Module 3 – Framing analysis results. The module examined data privacy and ethical risks associated with the use of CDRs. An interactive session presented biases and limitations of mobile phone data to generate statistics, including the demographic bias, limitations related to accuracy in space and time, and the effects of behaviour. The module continued with the presentation of an in-depth analysis on how to generate statistics to monitor the socio-economic impact of COVID-19 with a subset of mobile phone data, namely mobile money transactions. Practical sessions were held to help participants learn how to code with mobile phone synthetic data. 

See the full agenda. 

How mobile phone data can inform COVID-19 response 

The COVID-19 pandemic has generated an unprecedented chain reaction in individual and societal behaviour around the world. These changes were driven by an array of factors including reduced human mobility, limited social interaction, adaptability to teleworking or home schooling.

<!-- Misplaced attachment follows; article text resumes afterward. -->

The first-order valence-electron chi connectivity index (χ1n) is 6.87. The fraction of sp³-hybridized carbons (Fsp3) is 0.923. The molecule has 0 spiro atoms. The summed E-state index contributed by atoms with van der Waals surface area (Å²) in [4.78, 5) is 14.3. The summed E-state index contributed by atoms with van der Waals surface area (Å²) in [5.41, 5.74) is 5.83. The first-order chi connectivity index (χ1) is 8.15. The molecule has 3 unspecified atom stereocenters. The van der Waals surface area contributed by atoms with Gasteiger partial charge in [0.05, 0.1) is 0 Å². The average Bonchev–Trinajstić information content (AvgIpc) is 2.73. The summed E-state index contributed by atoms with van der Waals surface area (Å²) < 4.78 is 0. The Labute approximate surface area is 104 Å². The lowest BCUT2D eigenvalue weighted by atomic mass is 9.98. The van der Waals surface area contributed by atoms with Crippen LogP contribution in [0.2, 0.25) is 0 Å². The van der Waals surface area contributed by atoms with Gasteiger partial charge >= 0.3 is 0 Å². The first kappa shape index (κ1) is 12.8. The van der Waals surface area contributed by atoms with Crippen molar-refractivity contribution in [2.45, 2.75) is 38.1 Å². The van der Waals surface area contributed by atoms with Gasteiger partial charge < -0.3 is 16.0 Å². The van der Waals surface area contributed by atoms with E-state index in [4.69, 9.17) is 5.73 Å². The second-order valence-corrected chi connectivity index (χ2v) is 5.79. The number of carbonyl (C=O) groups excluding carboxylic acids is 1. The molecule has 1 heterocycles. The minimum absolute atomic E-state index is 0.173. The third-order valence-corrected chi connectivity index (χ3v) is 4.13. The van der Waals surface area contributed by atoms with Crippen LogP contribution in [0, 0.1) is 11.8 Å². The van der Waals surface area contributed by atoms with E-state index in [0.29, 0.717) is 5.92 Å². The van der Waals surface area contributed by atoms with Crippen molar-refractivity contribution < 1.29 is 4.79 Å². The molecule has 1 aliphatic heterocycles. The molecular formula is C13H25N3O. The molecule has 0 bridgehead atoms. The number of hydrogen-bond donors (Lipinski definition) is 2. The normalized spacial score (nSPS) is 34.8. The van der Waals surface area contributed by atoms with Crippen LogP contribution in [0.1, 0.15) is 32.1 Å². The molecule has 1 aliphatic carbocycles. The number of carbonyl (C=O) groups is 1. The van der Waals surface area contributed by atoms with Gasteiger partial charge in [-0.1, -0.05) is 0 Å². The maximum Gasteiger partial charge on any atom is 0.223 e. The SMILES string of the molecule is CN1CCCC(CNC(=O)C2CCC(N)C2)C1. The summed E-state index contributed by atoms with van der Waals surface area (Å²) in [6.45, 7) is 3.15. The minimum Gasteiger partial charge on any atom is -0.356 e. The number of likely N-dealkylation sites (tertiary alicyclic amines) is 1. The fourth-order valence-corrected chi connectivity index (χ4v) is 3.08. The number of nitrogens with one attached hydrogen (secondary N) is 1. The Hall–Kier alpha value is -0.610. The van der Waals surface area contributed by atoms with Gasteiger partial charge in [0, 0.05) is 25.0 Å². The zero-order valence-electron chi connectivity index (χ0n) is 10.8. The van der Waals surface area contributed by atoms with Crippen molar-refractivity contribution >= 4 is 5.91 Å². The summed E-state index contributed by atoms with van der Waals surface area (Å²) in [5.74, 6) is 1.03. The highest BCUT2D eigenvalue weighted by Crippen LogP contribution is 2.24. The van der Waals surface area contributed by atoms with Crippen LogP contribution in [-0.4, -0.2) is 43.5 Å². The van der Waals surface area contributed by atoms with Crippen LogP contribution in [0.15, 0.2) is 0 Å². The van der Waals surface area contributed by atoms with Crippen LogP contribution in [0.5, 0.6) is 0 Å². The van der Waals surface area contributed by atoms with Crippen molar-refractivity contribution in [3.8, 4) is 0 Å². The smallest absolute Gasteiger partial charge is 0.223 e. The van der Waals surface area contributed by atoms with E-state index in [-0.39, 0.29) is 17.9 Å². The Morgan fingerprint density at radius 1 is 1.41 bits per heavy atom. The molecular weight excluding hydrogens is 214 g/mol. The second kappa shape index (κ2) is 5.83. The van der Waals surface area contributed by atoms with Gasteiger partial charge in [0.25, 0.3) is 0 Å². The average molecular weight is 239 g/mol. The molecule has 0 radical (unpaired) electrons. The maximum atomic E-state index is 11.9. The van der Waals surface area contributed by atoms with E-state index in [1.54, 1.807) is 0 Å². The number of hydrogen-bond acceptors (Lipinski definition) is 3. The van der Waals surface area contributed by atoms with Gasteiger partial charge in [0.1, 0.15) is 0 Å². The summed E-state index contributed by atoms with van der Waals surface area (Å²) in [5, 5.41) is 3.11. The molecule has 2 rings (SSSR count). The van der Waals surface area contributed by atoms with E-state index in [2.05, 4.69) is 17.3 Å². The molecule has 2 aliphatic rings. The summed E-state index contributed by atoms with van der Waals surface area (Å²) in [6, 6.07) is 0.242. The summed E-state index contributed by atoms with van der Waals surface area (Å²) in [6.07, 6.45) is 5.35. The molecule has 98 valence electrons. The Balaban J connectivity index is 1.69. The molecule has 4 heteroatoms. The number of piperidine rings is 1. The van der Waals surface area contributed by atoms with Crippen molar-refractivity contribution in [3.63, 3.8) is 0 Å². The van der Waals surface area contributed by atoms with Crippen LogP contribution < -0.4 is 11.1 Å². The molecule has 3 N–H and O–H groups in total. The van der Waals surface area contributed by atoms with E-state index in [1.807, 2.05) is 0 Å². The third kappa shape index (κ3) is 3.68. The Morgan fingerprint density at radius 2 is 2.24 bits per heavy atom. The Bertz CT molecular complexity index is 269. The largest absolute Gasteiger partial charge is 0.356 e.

In a digitalized world, changes in the behaviour of individuals and communities leave a digital print. The COVID-19 pandemic has spurred a digital boom, which is manifesting itself in the use of tablets in hospitals to help patients feel closer to family members, in children attending on-line classes , or in the surge of e-commerce for basic goods. Before this boom, the exponential growth in access to mobile phones was already narrowing the digital divide. The number of mobile-cellular telephone subscriptions are now greater than the global population and 96 per cent of the world’s population lives within reach of a mobile cellular network (International Telecommunication Union). The pandemic exacerbated the use of mobile apps across age groups, gender, ethnicity and geographical areas. Along with the digital boom, the number of digital prints exposing changes in societal behaviour also multiplied. Analysing the effects of these changes at scale is critical to monitoring and measuring the socio-economic impact of COVID-19.